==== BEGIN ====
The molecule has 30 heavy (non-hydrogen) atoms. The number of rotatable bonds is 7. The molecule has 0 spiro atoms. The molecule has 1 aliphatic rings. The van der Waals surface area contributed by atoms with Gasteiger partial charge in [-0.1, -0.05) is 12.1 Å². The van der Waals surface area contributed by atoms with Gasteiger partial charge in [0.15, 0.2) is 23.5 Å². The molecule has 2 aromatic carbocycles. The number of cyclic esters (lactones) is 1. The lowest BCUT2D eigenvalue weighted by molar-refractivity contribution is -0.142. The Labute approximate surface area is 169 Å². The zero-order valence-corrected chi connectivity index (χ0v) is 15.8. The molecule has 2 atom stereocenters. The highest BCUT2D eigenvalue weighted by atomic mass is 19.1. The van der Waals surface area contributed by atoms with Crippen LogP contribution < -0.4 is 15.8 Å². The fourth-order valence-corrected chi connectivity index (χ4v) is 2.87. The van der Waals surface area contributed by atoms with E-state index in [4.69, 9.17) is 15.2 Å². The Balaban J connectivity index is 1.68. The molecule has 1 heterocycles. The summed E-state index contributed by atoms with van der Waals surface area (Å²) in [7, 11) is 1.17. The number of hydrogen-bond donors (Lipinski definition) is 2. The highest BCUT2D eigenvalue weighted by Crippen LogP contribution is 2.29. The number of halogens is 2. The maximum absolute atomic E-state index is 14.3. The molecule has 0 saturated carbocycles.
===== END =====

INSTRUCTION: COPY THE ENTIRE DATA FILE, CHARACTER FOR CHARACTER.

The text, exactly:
The molecule has 30 heavy (non-hydrogen) atoms. The number of rotatable bonds is 7. The molecule has 0 spiro atoms. The molecule has 1 aliphatic rings. The van der Waals surface area contributed by atoms with Gasteiger partial charge in [-0.1, -0.05) is 12.1 Å². The van der Waals surface area contributed by atoms with Gasteiger partial charge in [0.15, 0.2) is 23.5 Å². The molecule has 2 aromatic carbocycles. The number of cyclic esters (lactones) is 1. The lowest BCUT2D eigenvalue weighted by molar-refractivity contribution is -0.142. The Labute approximate surface area is 169 Å². The zero-order valence-corrected chi connectivity index (χ0v) is 15.8. The molecule has 2 atom stereocenters. The highest BCUT2D eigenvalue weighted by atomic mass is 19.1. The van der Waals surface area contributed by atoms with Crippen LogP contribution < -0.4 is 15.8 Å². The fourth-order valence-corrected chi connectivity index (χ4v) is 2.87. The van der Waals surface area contributed by atoms with E-state index in [4.69, 9.17) is 15.2 Å². The Balaban J connectivity index is 1.68. The molecule has 1 heterocycles. The summed E-state index contributed by atoms with van der Waals surface area (Å²) in [7, 11) is 1.17. The number of hydrogen-bond donors (Lipinski definition) is 2. The highest BCUT2D eigenvalue weighted by Crippen LogP contribution is 2.29. The number of halogens is 2. The maximum absolute atomic E-state index is 14.3. The molecule has 0 saturated carbocycles.